That’s a great point, Eric, I think people I think people were spoiled by, you know, interacting with digital products. And we don’t really understand the complexity behind the technology itself. And we are also, let’s say, a little bit oblivious of how powerful of a processing machine, the human brain is, right? Like we consider something like a medical claim is something that we can process so quickly. But actually, like working with these and representing in a way that the machine can work with can become like something extremely complicated. So it was a great discussion to have and to communicate and help people understand the complexity of tasks that the data scientist or data analyst or a data engineer has to go through in order, like to ensure that like, value at the end is extracted and delivered to all of us. So that was great. I really enjoyed discussing more about the complexity of the data. And that’s, I think, it’s also like a benefit of discussing with someone who’s a data scientist, because a big part of the work of data scientists navigate this complexity and find out ways to compress this complexity. And of course, for me, it’s always a great pleasure to chat with people that are coming from the academic environment and the industry. Because these people usually are very, very passionate about the things that they do. And I think this is something that we also experienced today with Jason, as a person, that I am also passionate about data. So it was like a great pleasure to be discussing with someone who shares this passion. And I’m extremely happy that I also wanted to learn a few more things about projects like CERN, and how humanity is actually pushing forwards the state of the art when it comes to data and our understanding of the world in general. So I hope we will have an opportunity to chat with him again in the future. I think we have many more things to discuss.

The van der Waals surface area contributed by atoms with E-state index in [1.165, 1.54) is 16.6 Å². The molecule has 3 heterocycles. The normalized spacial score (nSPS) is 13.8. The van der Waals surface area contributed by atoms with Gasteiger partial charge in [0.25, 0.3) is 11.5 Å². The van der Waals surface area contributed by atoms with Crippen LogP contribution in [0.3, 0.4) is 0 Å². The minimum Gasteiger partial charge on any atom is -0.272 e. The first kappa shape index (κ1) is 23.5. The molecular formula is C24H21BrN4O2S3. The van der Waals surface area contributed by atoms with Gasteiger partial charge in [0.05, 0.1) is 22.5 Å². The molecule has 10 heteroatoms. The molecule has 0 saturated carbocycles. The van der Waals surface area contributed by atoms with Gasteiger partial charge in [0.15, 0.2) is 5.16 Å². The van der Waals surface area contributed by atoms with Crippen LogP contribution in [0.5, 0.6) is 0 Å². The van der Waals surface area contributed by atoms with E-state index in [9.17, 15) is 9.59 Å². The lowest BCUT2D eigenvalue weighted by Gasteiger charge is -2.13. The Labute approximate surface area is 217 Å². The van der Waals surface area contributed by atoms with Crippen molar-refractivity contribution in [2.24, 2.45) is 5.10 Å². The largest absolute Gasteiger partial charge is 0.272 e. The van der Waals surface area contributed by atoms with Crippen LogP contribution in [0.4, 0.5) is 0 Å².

Eric Dodds 53:56
Yeah, I think it was great. One other thing that was very interesting to me was how seamless it seems like the relationship is between data science and marketing. And that’s pretty unique, you know, even from a technical standpoint. And so, you know, hats off to Jason and the entire team at Bind for building something pretty special there, it seems like and we’ll look forward to catching them again on another episode of The Data Stack Show. Thanks for joining us and we’ll catch you next time.